Then we built the green deck—the definition of medium, which in Team Sealed means barely playable. Thiago was selected to play it as he likes playing bad decks. In U/R we had a bunch of improvise synergies, so this was the deck I ended up playing:

My reaction to this deck ranged from insane (the games I drew 2+ Aether Swooper) to unplayable (the games where I didn’t). It’s hard for me to say whether we should have changed something in my teammates’ decks, but as for mine, I would make some changes.

First, I’m not sure if the splash was worth it. Spire Patrol is a good card and the incidental value of having white for Puzzleknot was nice, but it definitely made for awkward draws. I sided it out plenty of times and probably wouldn’t start it in the main deck again. Then, I would definitely cut the horrendous Embraal Gear-Smasher. My teammates added it to my deck at the last minute, and I really wasn’t happy with it. I also didn’t like Destructive Tampering much, but I think it’s just variance that I didn’t play against many artifact decks. It’s true that its 2nd mode was a bit a weaker as I mostly won the game through flying creatures, but I still think the card is fine.

As for replacements, I quite liked Select for Inspection and the 3rd Bastion Inventor. We didn’t want to start it as I already had a bunch of expensive cards, but that may have been a mistake. I brought it in a lot, especially against decks like R/W and R/B where it’s just a brick wall they can’t remove.

We kicked off the day with a win but were instantly paired against the number 2 ranked team. The Brazilian boys were paired against our CFB Ice companions Ben Stark and Eric Froehlich, while I was paired against Puzzlequest rival Andrew Cuneo. The stakes were never higher.

Game 1 I had a great start with triple Aether Swooper and the Decoction Module. I made a bit of an embarrassing error. I was planning to attack with my air force but tapped my 3/3 Spontaneous Artist by mistake. As I was tapped out, Andrew calmly blocked with his 4/4 creature. Luckily, I had Baral’s Expertise as a followup the next turn and the game was smooth sailing from there.

Game 2 went a bit worse, as I kept a hand with no threats but with Baral’s Expertise. Paulo suggested I mulligan, but who am I to listen to some random Hall-of-Famer? Things went from bad to worse as I failed to draw a creature in the first 5 turns of game. They got even worse on turn 7 when my teammates turned to me and calmly said that we lost the match. We lost the match and I didn’t even get to beat our rival. Unlucky.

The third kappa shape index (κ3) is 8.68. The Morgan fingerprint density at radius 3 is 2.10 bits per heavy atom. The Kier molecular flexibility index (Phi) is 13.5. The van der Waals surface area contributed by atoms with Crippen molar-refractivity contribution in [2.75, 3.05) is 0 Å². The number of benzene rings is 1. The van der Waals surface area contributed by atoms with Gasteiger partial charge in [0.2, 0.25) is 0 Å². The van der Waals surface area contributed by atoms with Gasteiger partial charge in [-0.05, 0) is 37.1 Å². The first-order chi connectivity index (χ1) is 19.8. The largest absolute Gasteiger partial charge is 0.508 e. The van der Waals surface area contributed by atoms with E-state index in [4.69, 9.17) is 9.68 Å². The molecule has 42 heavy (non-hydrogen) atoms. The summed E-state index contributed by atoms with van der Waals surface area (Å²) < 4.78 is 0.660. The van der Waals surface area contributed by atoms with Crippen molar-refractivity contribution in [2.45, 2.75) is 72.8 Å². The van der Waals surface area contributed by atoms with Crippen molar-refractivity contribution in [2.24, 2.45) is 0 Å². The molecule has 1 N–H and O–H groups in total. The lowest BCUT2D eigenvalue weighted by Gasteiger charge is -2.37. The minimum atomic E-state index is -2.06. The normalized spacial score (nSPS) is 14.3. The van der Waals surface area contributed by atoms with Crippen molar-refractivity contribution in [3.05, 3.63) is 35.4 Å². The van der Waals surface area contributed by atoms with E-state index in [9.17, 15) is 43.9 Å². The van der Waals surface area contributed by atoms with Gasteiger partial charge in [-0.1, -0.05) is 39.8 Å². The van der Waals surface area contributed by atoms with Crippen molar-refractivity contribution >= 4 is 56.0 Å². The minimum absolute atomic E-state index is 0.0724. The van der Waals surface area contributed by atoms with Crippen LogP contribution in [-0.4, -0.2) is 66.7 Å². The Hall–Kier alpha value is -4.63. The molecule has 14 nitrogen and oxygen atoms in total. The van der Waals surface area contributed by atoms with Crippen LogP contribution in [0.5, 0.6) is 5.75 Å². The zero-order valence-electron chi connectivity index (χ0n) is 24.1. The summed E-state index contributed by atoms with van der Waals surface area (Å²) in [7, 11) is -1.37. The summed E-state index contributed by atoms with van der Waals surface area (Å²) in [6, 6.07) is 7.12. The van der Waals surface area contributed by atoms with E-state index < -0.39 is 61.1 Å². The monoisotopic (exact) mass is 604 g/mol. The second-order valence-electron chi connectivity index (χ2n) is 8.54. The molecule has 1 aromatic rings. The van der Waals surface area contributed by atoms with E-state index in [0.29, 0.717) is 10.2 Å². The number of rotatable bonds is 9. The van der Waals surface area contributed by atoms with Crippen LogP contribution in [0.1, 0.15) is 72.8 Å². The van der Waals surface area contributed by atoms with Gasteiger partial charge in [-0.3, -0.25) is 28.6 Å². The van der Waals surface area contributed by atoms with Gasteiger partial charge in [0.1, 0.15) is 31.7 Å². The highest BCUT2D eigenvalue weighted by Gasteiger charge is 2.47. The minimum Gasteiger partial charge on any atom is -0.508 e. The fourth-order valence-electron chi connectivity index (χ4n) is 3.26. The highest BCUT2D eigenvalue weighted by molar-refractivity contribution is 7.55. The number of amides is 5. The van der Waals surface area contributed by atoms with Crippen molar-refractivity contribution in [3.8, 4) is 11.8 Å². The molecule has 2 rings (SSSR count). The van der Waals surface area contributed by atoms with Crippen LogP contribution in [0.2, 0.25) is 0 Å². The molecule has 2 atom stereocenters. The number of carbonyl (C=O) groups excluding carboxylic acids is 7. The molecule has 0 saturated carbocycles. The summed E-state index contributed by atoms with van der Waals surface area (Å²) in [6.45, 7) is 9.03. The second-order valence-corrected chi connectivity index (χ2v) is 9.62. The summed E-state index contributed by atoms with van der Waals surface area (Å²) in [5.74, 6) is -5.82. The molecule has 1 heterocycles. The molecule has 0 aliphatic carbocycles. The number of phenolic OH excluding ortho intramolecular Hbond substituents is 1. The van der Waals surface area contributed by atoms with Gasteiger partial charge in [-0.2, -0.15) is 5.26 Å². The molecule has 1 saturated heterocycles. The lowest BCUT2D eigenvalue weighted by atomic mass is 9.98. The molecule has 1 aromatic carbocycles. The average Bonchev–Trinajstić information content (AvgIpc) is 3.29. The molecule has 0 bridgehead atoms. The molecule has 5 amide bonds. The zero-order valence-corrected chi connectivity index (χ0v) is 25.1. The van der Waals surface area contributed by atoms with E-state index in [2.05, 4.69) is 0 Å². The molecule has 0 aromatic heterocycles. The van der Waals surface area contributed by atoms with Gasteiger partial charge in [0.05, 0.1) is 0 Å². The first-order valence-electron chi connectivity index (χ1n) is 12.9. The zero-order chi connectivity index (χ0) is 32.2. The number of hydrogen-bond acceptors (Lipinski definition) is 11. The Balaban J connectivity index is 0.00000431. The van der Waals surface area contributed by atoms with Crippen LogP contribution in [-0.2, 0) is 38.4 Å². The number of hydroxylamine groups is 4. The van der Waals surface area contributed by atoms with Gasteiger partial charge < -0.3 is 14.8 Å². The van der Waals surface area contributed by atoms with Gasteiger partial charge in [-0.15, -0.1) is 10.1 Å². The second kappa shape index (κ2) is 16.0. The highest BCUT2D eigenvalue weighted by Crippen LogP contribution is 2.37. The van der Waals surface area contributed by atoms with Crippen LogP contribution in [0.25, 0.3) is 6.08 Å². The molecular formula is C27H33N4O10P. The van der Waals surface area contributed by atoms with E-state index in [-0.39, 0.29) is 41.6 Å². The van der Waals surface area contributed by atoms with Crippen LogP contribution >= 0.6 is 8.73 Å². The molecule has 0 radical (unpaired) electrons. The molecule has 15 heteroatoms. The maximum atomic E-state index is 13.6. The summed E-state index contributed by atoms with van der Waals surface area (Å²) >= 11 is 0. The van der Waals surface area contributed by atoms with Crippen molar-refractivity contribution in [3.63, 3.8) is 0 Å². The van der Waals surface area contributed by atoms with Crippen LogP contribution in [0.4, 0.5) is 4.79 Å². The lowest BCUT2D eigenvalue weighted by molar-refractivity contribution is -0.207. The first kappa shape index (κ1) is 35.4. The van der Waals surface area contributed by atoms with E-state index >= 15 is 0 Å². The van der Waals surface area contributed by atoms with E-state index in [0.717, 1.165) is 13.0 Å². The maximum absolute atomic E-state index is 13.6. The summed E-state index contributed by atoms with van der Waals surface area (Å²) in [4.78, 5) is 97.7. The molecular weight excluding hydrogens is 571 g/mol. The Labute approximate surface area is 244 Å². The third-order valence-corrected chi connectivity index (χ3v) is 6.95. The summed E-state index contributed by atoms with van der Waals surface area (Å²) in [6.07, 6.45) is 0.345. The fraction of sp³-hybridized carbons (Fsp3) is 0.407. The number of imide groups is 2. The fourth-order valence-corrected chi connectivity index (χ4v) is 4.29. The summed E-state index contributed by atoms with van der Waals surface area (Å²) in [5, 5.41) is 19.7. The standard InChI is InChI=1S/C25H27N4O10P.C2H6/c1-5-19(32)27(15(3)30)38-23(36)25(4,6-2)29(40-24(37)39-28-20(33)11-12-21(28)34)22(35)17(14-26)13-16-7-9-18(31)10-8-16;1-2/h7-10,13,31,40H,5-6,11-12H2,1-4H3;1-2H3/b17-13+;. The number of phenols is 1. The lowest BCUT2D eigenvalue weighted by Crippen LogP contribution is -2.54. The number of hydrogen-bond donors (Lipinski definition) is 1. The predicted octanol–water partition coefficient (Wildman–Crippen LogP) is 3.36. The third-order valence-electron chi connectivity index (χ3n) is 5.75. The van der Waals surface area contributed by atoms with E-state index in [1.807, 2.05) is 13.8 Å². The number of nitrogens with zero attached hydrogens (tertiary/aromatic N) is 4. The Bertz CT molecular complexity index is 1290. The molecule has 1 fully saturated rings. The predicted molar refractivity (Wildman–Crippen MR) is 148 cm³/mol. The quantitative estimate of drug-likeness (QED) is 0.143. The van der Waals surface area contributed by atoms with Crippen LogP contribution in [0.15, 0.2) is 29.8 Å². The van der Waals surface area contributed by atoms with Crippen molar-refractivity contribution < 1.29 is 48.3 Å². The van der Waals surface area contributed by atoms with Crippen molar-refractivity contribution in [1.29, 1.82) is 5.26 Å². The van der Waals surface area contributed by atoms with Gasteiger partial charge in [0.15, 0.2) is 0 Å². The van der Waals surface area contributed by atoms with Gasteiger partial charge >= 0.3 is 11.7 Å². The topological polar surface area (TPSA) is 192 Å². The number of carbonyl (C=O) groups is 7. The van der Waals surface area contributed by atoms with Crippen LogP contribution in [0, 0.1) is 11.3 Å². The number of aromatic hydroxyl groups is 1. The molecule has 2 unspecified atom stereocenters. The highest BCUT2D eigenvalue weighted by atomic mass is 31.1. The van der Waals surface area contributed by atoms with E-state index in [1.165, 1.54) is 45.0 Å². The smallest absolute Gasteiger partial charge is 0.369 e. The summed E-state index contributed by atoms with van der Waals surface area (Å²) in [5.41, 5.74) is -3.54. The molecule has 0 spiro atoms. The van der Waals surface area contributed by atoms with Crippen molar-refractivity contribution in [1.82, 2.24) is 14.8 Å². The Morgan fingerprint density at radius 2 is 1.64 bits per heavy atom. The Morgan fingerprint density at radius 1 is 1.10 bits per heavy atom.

We battled on. We won some, and lost some. It became a habit of the day that I’d ask PV for advice (he was the middle), he would advise me, I would either listen or not listen, and it usually turned out bad. In one complicated game 1, my opponent was stuck on only Mountains for such a long time that I thought he was mono-red. At some point he drew a Swamp and was very excited to do so. The turn after that he played a 2nd one, quickly tapped both Swamps, untapped them, and then went to attack. I turned to PV for advice. My opponent was at 8 and I had 4 flying power in play so he suggested I block with my ground creature instead of the flyer I was proposing. This would put me in a race that I was currently winning with a 2-turn clock. On the other hand, I would lose a solid blocker that was holding off his creatures. In the end I listened to my captain.

Going back, I think it was wrong because my opponent tapping 2 Swamps meant that he could have either Daring Demolition (which he would likely play precombat) or Gifted Aetherborn. PV didn’t see that, but it should have been clear to me that he had something. He played the Aetherborn post-combat and I lost the game shortly thereafter. Now I don’t know if I would have won the game otherwise, but I should have had the read and played better. Luckily, I managed to turn it around game 2 and 3 and we won the match.